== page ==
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Göteborgs universitets publikationer

Forceful relations: participatory art and governance’

Författare och institution:
Julie Crawshaw (Akademin Valand)
Publicerad i:
RGS-IBG, panel: Complicating the co-production of art: Hidden humans and acting objects, London,
Konferensbidrag - refereegranskat abstract
Sammanfattning (abstract):
Through tracing participatory art as part of the governance of the Holy Island of Lindisfarne, this paper describes how artistic interventions re-shape relationships of force. Drawing on notions of ‘multiplicity’ (Stengers, 2010; Latour, 2007), I make a rich empirical contribution to our understanding of the relational capacity of art. By accounting for the art experience as a network of associations between residents, artists, governors, the tide, the birds, the sun and other natural elements, I reveal how art re-shapes perspectives towards island development. Lindisfarne has a population of 120. A place of environmental and historic significance residents are joined by thousands of visitors. Multiple agencies ‘manage’ the island. Tensions between governors and community have risen significantly amidst development proposals. As a way to re-engage residents in the visitor management strategy I was invited by the governance coordinator to pilot arts activities. Through residential periods, I coproduced twenty visual, performing and sonic arts workshops with and for residents. Drawing on relational understandings of art practice, I reflect on the nature of my research positions as an: ‘academic’, ‘governance professional’, ‘resident’, and participant of the workshops. As a participant of dance, theatre, photography, drawing and painting and sonic mapping, I became part of a dense communication between ‘inner’ (human) and ‘outer’ (physical) materials (Dewey, 1934). Through field notes, photography and film footage, I describe how the art interventions expand relationships in support of communication. Through close study of the ‘ecology’ of island practice, this paper describes how the relational qualities of art mediate mutual platforms for coproduction towards governance. Acknowledgements This paper draws on the Holy Island case study, as part of Northumbrian Exchanges, an interdisciplinary AHRC knowledge exchange project at the Newcastle Institute for Contemporary Arts Practice, Newcastle University: a collaboration between the Centre for Rural Economy, Newcastle University Business School, Music, Fine Art, and research partners across rural Northumberland.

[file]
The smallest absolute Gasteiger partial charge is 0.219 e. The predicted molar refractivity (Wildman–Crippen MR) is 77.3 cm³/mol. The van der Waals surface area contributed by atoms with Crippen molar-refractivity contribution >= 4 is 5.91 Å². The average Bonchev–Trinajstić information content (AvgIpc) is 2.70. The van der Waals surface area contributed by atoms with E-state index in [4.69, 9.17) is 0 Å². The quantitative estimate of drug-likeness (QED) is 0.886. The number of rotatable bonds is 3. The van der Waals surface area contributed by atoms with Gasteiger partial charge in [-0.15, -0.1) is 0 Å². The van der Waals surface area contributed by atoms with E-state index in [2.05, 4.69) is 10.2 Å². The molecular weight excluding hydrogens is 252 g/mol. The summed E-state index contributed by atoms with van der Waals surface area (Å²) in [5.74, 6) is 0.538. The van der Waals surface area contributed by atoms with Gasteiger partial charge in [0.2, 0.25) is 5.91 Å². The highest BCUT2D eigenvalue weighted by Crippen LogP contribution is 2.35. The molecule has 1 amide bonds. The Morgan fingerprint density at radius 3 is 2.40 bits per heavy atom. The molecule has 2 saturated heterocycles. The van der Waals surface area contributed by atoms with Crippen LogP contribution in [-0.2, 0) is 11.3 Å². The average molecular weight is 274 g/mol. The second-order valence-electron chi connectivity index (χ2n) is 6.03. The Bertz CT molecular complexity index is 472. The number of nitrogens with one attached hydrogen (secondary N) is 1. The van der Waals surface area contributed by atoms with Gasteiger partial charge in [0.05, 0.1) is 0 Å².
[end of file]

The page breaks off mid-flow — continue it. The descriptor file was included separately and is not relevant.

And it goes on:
Ämne (baseras på Högskoleverkets indelning av forskningsämnen):
Annan samhällsvetenskap
Annan humaniora
Art, anthropology, governance, actor-network theory
Postens nummer:
Posten skapad:
2015-12-08 15:35
Posten ändrad:
2015-12-28 16:41

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